China’s 110-kV electricity transmission, transformation project operates in Xinjiang, providing power for bordering port, Mongolian cities
Published: Aug 22, 2023 12:22 PM Updated: Aug 22, 2023 12:16 PM
A view of power grid in Shanghai Photo: CFP

Power grid Photo: CFP

China's 110-kilovolt electricity transmission and transformation project in Mongolia-bordered Takeshiken town, Northwest China's Xinjiang Uygur Autonomous Region, entered operation, China News Agency reported on Monday, further upgrading the capacity of the local power supply and outbound electricity transmission to Mongolia.

Built on the previous 35-kilovolt power grid, the construction of the new 110-kilovolt project was launched in June, 2022, with total length of 71.4 kilometers and 220 power transmission towers.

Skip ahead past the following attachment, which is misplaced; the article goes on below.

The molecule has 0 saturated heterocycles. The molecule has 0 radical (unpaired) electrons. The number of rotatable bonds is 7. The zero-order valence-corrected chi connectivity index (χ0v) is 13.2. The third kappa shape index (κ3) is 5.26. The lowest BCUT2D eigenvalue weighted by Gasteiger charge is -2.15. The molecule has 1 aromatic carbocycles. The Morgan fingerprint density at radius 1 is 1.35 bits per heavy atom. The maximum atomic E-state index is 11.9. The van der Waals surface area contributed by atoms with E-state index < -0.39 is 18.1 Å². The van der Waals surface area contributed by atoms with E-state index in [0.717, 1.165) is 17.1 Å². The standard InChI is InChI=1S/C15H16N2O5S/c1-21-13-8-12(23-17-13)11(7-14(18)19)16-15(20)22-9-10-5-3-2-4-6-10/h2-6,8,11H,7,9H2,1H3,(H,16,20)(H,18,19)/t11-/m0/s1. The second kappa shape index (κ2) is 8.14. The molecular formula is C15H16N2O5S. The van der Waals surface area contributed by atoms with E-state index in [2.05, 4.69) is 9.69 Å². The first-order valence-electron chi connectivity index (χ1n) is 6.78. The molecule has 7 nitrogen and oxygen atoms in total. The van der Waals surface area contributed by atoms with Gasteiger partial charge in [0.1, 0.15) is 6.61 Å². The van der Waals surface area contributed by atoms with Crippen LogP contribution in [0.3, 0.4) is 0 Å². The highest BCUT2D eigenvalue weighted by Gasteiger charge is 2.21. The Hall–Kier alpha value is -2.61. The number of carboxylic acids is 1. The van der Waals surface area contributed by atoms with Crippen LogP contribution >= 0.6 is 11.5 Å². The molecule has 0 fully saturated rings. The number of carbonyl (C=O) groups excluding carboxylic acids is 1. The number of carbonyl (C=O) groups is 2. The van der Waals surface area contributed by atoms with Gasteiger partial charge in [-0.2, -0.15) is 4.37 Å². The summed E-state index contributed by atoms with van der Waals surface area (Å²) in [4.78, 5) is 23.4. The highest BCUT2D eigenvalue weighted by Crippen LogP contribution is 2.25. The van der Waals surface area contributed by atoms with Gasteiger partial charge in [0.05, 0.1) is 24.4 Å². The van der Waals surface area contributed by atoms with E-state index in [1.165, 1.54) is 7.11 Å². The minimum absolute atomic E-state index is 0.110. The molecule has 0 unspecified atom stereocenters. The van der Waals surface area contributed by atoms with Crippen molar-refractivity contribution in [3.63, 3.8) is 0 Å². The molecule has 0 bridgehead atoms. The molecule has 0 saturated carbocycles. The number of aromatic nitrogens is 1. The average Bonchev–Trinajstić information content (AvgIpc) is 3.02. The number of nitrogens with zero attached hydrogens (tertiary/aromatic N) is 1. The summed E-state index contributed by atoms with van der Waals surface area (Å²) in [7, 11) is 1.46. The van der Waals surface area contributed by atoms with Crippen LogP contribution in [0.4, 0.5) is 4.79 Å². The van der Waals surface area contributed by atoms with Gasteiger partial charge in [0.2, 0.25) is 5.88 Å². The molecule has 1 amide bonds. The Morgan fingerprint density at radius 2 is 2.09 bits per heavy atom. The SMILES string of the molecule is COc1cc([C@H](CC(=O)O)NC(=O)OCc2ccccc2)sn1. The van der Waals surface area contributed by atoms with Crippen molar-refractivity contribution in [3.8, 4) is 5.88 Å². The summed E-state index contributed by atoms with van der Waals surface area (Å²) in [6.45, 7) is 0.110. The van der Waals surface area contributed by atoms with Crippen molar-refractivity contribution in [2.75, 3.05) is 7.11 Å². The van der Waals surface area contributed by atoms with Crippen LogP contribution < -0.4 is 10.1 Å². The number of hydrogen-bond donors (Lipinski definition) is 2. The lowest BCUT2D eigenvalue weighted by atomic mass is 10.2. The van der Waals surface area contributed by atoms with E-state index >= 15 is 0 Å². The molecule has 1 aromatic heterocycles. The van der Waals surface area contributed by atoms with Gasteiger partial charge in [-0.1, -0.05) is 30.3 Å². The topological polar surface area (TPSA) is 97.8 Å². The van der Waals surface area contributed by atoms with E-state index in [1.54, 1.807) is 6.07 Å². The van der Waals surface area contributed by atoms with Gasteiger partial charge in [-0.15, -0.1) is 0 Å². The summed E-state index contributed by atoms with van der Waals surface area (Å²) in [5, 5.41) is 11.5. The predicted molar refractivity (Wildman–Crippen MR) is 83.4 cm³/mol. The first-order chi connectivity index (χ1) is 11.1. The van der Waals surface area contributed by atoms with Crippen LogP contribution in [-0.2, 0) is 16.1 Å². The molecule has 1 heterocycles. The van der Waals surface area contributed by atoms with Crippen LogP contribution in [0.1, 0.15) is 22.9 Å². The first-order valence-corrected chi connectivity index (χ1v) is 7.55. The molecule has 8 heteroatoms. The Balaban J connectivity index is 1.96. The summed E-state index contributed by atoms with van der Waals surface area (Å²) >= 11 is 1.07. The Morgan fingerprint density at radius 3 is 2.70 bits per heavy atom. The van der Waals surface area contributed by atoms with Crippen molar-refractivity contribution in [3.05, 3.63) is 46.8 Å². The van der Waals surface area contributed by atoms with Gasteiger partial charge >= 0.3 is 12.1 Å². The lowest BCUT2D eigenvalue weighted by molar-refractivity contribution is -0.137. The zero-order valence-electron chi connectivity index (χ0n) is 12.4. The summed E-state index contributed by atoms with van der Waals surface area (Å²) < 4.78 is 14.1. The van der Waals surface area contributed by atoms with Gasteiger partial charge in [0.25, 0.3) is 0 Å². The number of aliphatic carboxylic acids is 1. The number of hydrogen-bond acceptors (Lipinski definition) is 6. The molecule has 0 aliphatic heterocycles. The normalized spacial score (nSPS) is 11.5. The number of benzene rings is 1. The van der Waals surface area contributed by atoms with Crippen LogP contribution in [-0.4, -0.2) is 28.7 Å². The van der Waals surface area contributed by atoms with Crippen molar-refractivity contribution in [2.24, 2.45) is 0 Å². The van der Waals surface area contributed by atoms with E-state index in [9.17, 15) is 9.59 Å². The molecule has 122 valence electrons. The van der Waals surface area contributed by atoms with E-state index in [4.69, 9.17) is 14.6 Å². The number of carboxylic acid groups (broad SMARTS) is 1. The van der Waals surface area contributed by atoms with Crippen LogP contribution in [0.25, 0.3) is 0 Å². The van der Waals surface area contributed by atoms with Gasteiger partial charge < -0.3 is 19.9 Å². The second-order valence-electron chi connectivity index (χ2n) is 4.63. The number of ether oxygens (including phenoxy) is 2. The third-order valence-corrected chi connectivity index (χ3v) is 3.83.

The old 35-kilovolt power grid entered operation in April 2009, providing electricity sufficient for 21,000 Mongolian households, multiple local factories and ports. In light of increasing China-Mongolia trade in mineral and deep processing, the old power grid could no longer meet local demand for power.

Takeshiken port is the largest one among four China-Mongolia ports in Xinjiang, playing an important role in bilateral trade and personnel exchange. The port can facilitate 50,000 tons of cargo and nearly 100,000 crossings by individuals from both sides each year.

The operation of the 110-kilovolt project will further boost the local bilateral energy, mineral trade and cultural partnerships, as well as the construction of the Belt and Road Initiative, the report noted.

To date, China has transmitted 76.82 million kilowatt-hours of electricity to Mongolia, the report added.

Global Times